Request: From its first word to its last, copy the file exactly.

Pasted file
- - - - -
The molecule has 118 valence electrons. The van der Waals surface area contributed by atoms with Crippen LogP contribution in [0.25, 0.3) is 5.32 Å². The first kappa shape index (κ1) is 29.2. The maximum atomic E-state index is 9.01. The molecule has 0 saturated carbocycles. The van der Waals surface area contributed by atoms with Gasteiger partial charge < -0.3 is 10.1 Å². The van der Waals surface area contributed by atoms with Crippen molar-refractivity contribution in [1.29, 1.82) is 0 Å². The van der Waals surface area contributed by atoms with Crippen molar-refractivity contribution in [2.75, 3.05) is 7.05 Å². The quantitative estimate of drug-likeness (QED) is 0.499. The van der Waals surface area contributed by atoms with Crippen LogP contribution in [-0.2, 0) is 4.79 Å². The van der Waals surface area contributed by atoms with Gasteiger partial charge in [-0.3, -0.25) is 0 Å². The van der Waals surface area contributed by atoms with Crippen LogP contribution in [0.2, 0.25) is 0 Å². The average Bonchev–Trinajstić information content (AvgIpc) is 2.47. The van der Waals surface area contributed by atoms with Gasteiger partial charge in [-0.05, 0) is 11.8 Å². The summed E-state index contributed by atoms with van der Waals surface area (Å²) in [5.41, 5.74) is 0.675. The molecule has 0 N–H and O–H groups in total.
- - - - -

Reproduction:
The molecule has 118 valence electrons. The van der Waals surface area contributed by atoms with Crippen LogP contribution in [0.25, 0.3) is 5.32 Å². The first kappa shape index (κ1) is 29.2. The maximum atomic E-state index is 9.01. The molecule has 0 saturated carbocycles. The van der Waals surface area contributed by atoms with Gasteiger partial charge < -0.3 is 10.1 Å². The van der Waals surface area contributed by atoms with Crippen molar-refractivity contribution in [1.29, 1.82) is 0 Å². The van der Waals surface area contributed by atoms with Crippen molar-refractivity contribution in [2.75, 3.05) is 7.05 Å². The quantitative estimate of drug-likeness (QED) is 0.499. The van der Waals surface area contributed by atoms with Crippen LogP contribution in [-0.2, 0) is 4.79 Å². The van der Waals surface area contributed by atoms with Gasteiger partial charge in [-0.3, -0.25) is 0 Å². The van der Waals surface area contributed by atoms with Crippen LogP contribution in [0.2, 0.25) is 0 Å². The average Bonchev–Trinajstić information content (AvgIpc) is 2.47. The van der Waals surface area contributed by atoms with Gasteiger partial charge in [-0.05, 0) is 11.8 Å². The summed E-state index contributed by atoms with van der Waals surface area (Å²) in [5.41, 5.74) is 0.675. The molecule has 0 N–H and O–H groups in total.